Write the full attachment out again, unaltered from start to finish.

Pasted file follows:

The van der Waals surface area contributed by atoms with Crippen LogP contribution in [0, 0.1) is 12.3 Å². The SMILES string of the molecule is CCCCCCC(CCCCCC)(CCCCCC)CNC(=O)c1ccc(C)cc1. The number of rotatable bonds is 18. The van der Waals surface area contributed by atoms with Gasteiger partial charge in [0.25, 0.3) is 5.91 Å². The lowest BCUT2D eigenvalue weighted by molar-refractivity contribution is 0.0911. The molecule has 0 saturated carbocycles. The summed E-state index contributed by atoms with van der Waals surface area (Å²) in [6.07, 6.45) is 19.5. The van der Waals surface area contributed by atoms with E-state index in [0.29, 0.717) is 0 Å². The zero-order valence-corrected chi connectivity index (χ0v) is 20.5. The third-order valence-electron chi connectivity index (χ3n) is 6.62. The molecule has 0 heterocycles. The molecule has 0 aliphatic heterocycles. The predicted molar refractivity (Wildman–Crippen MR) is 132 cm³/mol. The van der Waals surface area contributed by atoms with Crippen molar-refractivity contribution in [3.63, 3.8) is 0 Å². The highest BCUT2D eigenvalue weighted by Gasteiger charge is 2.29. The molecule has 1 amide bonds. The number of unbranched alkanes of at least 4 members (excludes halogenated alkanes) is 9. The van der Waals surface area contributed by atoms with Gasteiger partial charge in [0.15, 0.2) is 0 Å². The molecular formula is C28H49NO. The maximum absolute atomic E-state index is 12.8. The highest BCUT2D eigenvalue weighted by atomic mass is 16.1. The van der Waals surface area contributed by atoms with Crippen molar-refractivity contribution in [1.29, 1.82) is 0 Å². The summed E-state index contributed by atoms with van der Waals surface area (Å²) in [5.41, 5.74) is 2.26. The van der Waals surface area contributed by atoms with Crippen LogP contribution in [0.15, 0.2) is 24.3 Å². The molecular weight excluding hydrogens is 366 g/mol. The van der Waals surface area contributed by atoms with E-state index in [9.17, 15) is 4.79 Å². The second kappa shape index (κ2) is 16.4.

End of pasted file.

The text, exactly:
The van der Waals surface area contributed by atoms with Crippen LogP contribution in [0, 0.1) is 12.3 Å². The SMILES string of the molecule is CCCCCCC(CCCCCC)(CCCCCC)CNC(=O)c1ccc(C)cc1. The number of rotatable bonds is 18. The van der Waals surface area contributed by atoms with Gasteiger partial charge in [0.25, 0.3) is 5.91 Å². The lowest BCUT2D eigenvalue weighted by molar-refractivity contribution is 0.0911. The molecule has 0 saturated carbocycles. The summed E-state index contributed by atoms with van der Waals surface area (Å²) in [6.07, 6.45) is 19.5. The van der Waals surface area contributed by atoms with E-state index in [0.29, 0.717) is 0 Å². The zero-order valence-corrected chi connectivity index (χ0v) is 20.5. The third-order valence-electron chi connectivity index (χ3n) is 6.62. The molecule has 0 heterocycles. The molecule has 0 aliphatic heterocycles. The predicted molar refractivity (Wildman–Crippen MR) is 132 cm³/mol. The van der Waals surface area contributed by atoms with Crippen molar-refractivity contribution in [3.63, 3.8) is 0 Å². The highest BCUT2D eigenvalue weighted by Gasteiger charge is 2.29. The molecule has 1 amide bonds. The number of unbranched alkanes of at least 4 members (excludes halogenated alkanes) is 9. The van der Waals surface area contributed by atoms with Gasteiger partial charge in [0.15, 0.2) is 0 Å². The molecular formula is C28H49NO. The maximum absolute atomic E-state index is 12.8. The highest BCUT2D eigenvalue weighted by atomic mass is 16.1. The van der Waals surface area contributed by atoms with Crippen molar-refractivity contribution in [1.29, 1.82) is 0 Å². The summed E-state index contributed by atoms with van der Waals surface area (Å²) in [5.41, 5.74) is 2.26. The van der Waals surface area contributed by atoms with Crippen LogP contribution in [0.15, 0.2) is 24.3 Å². The molecular weight excluding hydrogens is 366 g/mol. The van der Waals surface area contributed by atoms with E-state index in [9.17, 15) is 4.79 Å². The second kappa shape index (κ2) is 16.4.